I want to begin by saying that my heart goes out to all those affected by Hurricane Harvey. It’s almost impossible for me to even imagine the amount of rain that has fallen, and I know this is a trying time for hundreds of thousands of people. I am moved by the heroic efforts of so many to help, and I am confident that Texas and Louisiana will rebuild and come out stronger than ever.
As everyone looks ahead to the rebuilding and recovery from the horrible devastation caused by this storm, there will be some impact in the market and on stocks. I wanted to share some thoughts on a couple of sectors that will be impacted the most: insurers and energy stocks.
First, the recent market action is not necessarily a discount buying window for insurance stocks like American International Group Inc (NYSE:AIG), Prudential Financial Inc (NYSE:PRU) and Allstate Corp (NYSE:ALL). I also recommend steering clear of the reinsurance companies that pool risk for the front-line carriers and will ultimately pick up the bill for the industry’s pain. Everest Re Group Ltd (NYSE:RE) and Reinsurance Group of America Inc (NYSE:RGA) aren’t going to bounce back from this one fast.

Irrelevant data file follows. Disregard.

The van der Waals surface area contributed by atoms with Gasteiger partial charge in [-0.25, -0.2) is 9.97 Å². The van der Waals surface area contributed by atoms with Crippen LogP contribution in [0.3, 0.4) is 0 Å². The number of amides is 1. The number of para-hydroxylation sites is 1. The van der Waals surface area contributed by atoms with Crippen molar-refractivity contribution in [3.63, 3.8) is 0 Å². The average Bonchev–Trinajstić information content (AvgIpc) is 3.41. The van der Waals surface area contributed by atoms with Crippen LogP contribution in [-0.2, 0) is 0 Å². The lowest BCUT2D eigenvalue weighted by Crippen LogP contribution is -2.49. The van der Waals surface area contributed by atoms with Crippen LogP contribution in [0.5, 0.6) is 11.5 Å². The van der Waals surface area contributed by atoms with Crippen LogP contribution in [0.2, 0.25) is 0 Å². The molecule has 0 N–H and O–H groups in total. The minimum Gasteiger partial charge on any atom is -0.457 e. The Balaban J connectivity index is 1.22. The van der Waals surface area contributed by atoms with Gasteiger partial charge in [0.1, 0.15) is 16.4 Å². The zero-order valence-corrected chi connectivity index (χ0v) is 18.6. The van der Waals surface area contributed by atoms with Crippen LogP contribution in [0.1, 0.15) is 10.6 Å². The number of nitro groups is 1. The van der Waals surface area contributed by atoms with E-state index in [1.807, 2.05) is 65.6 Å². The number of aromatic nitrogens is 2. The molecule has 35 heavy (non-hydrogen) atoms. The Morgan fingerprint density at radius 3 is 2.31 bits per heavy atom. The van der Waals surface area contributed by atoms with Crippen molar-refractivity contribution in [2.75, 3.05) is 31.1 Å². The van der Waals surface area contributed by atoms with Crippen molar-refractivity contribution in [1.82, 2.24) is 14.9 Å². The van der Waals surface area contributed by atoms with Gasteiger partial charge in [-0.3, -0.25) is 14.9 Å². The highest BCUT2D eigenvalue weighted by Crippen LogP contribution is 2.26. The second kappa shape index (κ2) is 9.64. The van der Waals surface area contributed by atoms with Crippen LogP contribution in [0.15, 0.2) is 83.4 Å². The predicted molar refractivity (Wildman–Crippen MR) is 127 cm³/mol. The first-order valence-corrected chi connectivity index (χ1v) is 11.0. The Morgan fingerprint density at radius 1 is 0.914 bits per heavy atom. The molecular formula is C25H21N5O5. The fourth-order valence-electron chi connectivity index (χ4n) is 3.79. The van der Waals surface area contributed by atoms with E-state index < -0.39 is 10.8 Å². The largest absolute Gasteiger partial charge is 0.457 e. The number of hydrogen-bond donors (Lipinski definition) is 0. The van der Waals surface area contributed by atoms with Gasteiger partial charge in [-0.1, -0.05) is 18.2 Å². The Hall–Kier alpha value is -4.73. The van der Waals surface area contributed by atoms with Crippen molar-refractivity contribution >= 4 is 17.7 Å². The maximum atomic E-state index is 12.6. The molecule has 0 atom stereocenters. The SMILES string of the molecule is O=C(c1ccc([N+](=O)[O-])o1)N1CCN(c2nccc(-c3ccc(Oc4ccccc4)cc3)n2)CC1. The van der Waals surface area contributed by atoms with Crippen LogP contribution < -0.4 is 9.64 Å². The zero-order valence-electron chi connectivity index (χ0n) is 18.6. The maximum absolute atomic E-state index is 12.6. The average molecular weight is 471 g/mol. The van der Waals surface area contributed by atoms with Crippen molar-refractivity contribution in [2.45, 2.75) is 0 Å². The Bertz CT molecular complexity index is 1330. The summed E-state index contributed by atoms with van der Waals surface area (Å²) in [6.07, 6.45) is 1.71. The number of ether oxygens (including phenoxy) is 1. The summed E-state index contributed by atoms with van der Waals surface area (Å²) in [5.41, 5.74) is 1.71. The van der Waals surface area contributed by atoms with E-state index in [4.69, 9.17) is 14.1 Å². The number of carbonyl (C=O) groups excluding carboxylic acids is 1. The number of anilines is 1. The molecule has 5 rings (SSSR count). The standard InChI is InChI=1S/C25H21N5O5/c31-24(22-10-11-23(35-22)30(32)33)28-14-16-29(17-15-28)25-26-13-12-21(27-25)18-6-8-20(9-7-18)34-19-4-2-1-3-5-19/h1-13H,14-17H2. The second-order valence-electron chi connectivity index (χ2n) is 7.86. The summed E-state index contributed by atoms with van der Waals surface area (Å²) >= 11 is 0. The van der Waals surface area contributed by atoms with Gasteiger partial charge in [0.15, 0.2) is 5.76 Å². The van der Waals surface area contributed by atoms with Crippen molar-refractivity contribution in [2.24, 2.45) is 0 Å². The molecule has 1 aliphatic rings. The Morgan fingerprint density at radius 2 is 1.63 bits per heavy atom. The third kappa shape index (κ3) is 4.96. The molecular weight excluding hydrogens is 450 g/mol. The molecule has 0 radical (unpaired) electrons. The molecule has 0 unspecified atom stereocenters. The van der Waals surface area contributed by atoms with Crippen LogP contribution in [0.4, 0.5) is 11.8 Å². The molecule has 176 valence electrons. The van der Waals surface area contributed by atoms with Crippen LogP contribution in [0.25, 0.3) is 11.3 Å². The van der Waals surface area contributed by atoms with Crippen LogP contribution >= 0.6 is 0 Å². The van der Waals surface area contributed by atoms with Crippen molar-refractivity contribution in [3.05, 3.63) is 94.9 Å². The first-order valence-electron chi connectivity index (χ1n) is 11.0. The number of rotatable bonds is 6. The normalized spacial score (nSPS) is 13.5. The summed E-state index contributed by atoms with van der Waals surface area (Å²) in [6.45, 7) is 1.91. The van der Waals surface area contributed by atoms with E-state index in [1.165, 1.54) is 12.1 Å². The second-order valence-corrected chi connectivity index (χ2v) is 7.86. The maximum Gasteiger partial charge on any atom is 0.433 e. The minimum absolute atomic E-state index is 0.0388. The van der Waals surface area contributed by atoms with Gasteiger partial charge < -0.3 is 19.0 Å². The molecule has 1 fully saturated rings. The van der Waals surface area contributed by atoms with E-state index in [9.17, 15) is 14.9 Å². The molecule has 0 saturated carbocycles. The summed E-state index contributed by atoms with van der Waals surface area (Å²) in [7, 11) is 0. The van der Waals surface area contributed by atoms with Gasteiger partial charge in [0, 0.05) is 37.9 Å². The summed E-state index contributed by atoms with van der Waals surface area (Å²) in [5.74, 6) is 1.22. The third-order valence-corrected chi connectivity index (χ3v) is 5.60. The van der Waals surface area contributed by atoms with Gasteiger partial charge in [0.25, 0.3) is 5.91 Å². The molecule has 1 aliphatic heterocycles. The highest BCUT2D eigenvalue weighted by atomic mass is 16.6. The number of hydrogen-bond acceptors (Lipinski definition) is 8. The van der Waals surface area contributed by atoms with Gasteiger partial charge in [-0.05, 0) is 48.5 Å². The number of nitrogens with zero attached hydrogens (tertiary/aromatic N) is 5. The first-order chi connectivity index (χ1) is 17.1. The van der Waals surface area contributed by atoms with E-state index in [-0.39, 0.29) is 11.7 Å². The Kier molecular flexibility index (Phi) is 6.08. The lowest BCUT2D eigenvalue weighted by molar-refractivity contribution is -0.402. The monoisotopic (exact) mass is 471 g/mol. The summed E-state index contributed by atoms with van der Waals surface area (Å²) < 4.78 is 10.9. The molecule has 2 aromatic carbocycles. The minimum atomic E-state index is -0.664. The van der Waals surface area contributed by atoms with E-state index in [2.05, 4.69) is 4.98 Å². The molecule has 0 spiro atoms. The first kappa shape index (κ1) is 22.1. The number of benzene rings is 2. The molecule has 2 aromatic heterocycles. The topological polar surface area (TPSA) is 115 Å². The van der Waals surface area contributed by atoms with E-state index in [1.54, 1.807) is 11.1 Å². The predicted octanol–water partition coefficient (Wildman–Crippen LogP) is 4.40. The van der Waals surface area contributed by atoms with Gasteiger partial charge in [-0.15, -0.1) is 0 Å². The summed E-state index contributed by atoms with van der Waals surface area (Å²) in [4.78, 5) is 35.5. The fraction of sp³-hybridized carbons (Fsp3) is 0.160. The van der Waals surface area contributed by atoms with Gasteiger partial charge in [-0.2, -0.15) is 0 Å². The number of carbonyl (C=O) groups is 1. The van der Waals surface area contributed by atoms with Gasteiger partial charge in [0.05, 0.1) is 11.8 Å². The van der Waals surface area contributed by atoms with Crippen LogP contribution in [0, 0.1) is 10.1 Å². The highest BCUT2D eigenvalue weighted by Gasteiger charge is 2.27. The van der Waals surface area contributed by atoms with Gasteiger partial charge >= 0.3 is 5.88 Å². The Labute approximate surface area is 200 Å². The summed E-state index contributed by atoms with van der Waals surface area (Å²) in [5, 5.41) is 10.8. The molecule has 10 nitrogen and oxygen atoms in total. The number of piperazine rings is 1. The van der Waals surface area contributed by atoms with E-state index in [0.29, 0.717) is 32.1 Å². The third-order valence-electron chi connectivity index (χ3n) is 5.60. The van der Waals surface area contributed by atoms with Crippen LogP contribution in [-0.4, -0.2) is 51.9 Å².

The Impact on Energy Stocks
I’m not looking for the hurricane to have a huge impact on underlying energy prices. Even if the Gulf goes completely offline, the Dakotas are more than capable of picking up the slack. If you want a relatively pure play on Dakota shale, Hess Corp. (NYSE:HES) just trimmed its exposure to Texas back in June.
But Houston is still the center of the world when that oil moves downstream. Every day refineries take gallons of gas and other petroleum products out of the consumption chain. That’s an immediate windfall for companies that can turn that shortfall into pricing power, passing it on to customers who need to keep the tanks off empty. Names like Phillips 66 (NYSE:PSX) and Marathon Petroleum Corp (NYSE:MPC) could make for good investments here.
Gas prices may not be spiking yet, but it doesn’t take a lot of 3% bumps at the pump to feed into consumer inflation. Remember, transportation is a hidden tax on just about everything we buy — from Amazon.com, Inc. (NASDAQ:AMZN) packages in their trucks to the old-fashioned weekend trip to the mall — and modern agriculture burns a lot of oil in itself. If the Federal Reserve was looking for an inflation trigger, this could be it. Construction materials companies and the contractors themselves are also going to get to put excess capacity to work once the region rebuilds, pulling some slack out of commodity pricing and labor costs.
Look at Freeport–McMoRan Inc (NYSE:FCX): we’re going to need a lot of domestic copper to replace wrecked housing stock. We’re also going to need domestic steel — United States Steel Corporation (NYSE:X) — and concrete from companies like Martin Marietta Materials, Inc. (NYSE:MLM) and Vulcan Materials Company (NYSE:VMC). This isn’t the $1 trillion infrastructure package Wall Street wanted, but it’s probably enough to cycle an extra $40 billion or so through the commodity players on up.
I hope this gives you a little direction during these trying times. While you can’t control the weather, you can manage your exposure to it.